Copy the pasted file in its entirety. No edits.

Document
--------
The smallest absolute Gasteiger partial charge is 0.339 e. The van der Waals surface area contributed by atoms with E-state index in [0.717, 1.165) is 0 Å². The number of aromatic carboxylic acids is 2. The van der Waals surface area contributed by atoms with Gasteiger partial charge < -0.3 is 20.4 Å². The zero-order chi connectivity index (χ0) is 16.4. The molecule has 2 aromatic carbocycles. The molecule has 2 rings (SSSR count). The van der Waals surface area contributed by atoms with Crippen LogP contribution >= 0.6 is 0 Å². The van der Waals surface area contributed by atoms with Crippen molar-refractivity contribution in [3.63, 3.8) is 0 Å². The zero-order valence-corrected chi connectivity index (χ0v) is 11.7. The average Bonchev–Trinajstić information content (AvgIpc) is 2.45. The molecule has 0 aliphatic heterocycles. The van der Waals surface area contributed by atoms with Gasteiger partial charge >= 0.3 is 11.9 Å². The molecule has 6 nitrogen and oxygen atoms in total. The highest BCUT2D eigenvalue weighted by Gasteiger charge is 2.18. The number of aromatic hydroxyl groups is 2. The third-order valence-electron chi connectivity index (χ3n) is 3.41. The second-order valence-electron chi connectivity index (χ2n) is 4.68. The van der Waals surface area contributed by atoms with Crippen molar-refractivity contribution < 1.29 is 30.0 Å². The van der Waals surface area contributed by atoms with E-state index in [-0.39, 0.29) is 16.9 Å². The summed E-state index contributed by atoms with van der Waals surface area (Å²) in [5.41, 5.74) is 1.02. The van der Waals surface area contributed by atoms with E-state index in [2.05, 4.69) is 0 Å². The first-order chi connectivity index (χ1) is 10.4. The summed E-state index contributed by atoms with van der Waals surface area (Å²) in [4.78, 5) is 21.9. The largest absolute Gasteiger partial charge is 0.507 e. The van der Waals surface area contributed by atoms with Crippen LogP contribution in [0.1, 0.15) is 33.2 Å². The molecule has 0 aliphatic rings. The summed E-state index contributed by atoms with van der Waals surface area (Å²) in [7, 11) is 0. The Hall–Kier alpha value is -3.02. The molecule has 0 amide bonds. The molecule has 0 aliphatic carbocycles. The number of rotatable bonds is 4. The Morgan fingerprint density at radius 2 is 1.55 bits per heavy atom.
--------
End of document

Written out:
The smallest absolute Gasteiger partial charge is 0.339 e. The van der Waals surface area contributed by atoms with E-state index in [0.717, 1.165) is 0 Å². The number of aromatic carboxylic acids is 2. The van der Waals surface area contributed by atoms with Gasteiger partial charge < -0.3 is 20.4 Å². The zero-order chi connectivity index (χ0) is 16.4. The molecule has 2 aromatic carbocycles. The molecule has 2 rings (SSSR count). The van der Waals surface area contributed by atoms with Crippen LogP contribution >= 0.6 is 0 Å². The van der Waals surface area contributed by atoms with Crippen molar-refractivity contribution in [3.63, 3.8) is 0 Å². The zero-order valence-corrected chi connectivity index (χ0v) is 11.7. The average Bonchev–Trinajstić information content (AvgIpc) is 2.45. The molecule has 0 aliphatic heterocycles. The van der Waals surface area contributed by atoms with Gasteiger partial charge >= 0.3 is 11.9 Å². The molecule has 6 nitrogen and oxygen atoms in total. The highest BCUT2D eigenvalue weighted by Gasteiger charge is 2.18. The number of aromatic hydroxyl groups is 2. The third-order valence-electron chi connectivity index (χ3n) is 3.41. The second-order valence-electron chi connectivity index (χ2n) is 4.68. The van der Waals surface area contributed by atoms with Crippen molar-refractivity contribution < 1.29 is 30.0 Å². The van der Waals surface area contributed by atoms with E-state index in [-0.39, 0.29) is 16.9 Å². The summed E-state index contributed by atoms with van der Waals surface area (Å²) in [5.41, 5.74) is 1.02. The van der Waals surface area contributed by atoms with E-state index in [2.05, 4.69) is 0 Å². The first-order chi connectivity index (χ1) is 10.4. The summed E-state index contributed by atoms with van der Waals surface area (Å²) in [4.78, 5) is 21.9. The largest absolute Gasteiger partial charge is 0.507 e. The van der Waals surface area contributed by atoms with Crippen LogP contribution in [0.1, 0.15) is 33.2 Å². The molecule has 0 aliphatic rings. The summed E-state index contributed by atoms with van der Waals surface area (Å²) in [7, 11) is 0. The Hall–Kier alpha value is -3.02. The molecule has 0 amide bonds. The molecule has 0 aliphatic carbocycles. The number of rotatable bonds is 4. The Morgan fingerprint density at radius 2 is 1.55 bits per heavy atom.